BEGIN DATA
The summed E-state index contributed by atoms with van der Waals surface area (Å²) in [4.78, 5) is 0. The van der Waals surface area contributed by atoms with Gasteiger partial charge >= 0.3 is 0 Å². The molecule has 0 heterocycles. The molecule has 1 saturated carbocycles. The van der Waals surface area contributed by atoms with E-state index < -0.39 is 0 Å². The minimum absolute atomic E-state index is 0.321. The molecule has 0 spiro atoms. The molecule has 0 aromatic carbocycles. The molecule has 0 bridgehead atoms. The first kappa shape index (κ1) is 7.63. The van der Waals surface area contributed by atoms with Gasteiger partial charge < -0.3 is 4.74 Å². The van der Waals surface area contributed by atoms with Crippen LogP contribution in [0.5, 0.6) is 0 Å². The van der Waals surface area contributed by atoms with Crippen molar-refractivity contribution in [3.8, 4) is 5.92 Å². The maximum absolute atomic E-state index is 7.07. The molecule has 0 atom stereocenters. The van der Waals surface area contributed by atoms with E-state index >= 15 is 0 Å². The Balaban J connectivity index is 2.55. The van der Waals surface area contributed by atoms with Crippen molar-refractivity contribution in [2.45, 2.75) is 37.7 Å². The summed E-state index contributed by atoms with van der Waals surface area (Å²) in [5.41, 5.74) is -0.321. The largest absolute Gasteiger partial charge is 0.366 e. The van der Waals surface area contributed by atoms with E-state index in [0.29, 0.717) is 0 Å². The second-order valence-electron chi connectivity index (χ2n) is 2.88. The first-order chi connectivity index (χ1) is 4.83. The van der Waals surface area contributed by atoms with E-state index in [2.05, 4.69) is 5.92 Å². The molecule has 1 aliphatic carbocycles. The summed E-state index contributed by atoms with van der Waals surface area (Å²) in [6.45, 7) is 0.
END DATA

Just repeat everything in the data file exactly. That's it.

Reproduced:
The summed E-state index contributed by atoms with van der Waals surface area (Å²) in [4.78, 5) is 0. The van der Waals surface area contributed by atoms with Gasteiger partial charge >= 0.3 is 0 Å². The molecule has 0 heterocycles. The molecule has 1 saturated carbocycles. The van der Waals surface area contributed by atoms with E-state index < -0.39 is 0 Å². The minimum absolute atomic E-state index is 0.321. The molecule has 0 spiro atoms. The molecule has 0 aromatic carbocycles. The molecule has 0 bridgehead atoms. The first kappa shape index (κ1) is 7.63. The van der Waals surface area contributed by atoms with Gasteiger partial charge < -0.3 is 4.74 Å². The van der Waals surface area contributed by atoms with Crippen LogP contribution in [0.5, 0.6) is 0 Å². The van der Waals surface area contributed by atoms with Crippen molar-refractivity contribution in [3.8, 4) is 5.92 Å². The maximum absolute atomic E-state index is 7.07. The molecule has 0 atom stereocenters. The van der Waals surface area contributed by atoms with E-state index >= 15 is 0 Å². The Balaban J connectivity index is 2.55. The van der Waals surface area contributed by atoms with Crippen molar-refractivity contribution in [2.45, 2.75) is 37.7 Å². The summed E-state index contributed by atoms with van der Waals surface area (Å²) in [5.41, 5.74) is -0.321. The largest absolute Gasteiger partial charge is 0.366 e. The van der Waals surface area contributed by atoms with E-state index in [0.29, 0.717) is 0 Å². The second-order valence-electron chi connectivity index (χ2n) is 2.88. The first-order chi connectivity index (χ1) is 4.83. The van der Waals surface area contributed by atoms with E-state index in [2.05, 4.69) is 5.92 Å². The molecule has 1 aliphatic carbocycles. The summed E-state index contributed by atoms with van der Waals surface area (Å²) in [6.45, 7) is 0.